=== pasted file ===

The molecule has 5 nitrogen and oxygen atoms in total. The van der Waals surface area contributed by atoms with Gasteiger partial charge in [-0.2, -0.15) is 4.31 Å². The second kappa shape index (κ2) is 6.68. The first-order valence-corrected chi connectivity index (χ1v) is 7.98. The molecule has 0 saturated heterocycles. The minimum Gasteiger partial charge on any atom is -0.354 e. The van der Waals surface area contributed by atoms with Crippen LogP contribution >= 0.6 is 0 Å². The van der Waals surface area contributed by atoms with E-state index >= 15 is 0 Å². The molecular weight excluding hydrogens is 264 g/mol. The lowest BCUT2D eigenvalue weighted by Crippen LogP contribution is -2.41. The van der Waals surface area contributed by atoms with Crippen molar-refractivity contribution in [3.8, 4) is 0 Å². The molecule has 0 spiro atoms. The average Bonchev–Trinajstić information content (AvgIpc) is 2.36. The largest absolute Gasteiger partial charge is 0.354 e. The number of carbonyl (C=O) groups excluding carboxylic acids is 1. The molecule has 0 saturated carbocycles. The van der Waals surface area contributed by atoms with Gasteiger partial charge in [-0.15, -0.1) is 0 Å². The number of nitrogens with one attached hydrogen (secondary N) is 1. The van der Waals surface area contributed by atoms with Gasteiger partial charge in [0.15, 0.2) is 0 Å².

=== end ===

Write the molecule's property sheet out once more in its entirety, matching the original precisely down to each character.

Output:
The molecule has 5 nitrogen and oxygen atoms in total. The van der Waals surface area contributed by atoms with Gasteiger partial charge in [-0.2, -0.15) is 4.31 Å². The second kappa shape index (κ2) is 6.68. The first-order valence-corrected chi connectivity index (χ1v) is 7.98. The molecule has 0 saturated heterocycles. The minimum Gasteiger partial charge on any atom is -0.354 e. The van der Waals surface area contributed by atoms with Crippen LogP contribution >= 0.6 is 0 Å². The van der Waals surface area contributed by atoms with E-state index >= 15 is 0 Å². The molecular weight excluding hydrogens is 264 g/mol. The lowest BCUT2D eigenvalue weighted by Crippen LogP contribution is -2.41. The van der Waals surface area contributed by atoms with Crippen molar-refractivity contribution in [3.8, 4) is 0 Å². The molecule has 0 spiro atoms. The average Bonchev–Trinajstić information content (AvgIpc) is 2.36. The largest absolute Gasteiger partial charge is 0.354 e. The number of carbonyl (C=O) groups excluding carboxylic acids is 1. The molecule has 0 saturated carbocycles. The van der Waals surface area contributed by atoms with Gasteiger partial charge in [-0.15, -0.1) is 0 Å². The number of nitrogens with one attached hydrogen (secondary N) is 1. The van der Waals surface area contributed by atoms with Gasteiger partial charge in [0.15, 0.2) is 0 Å².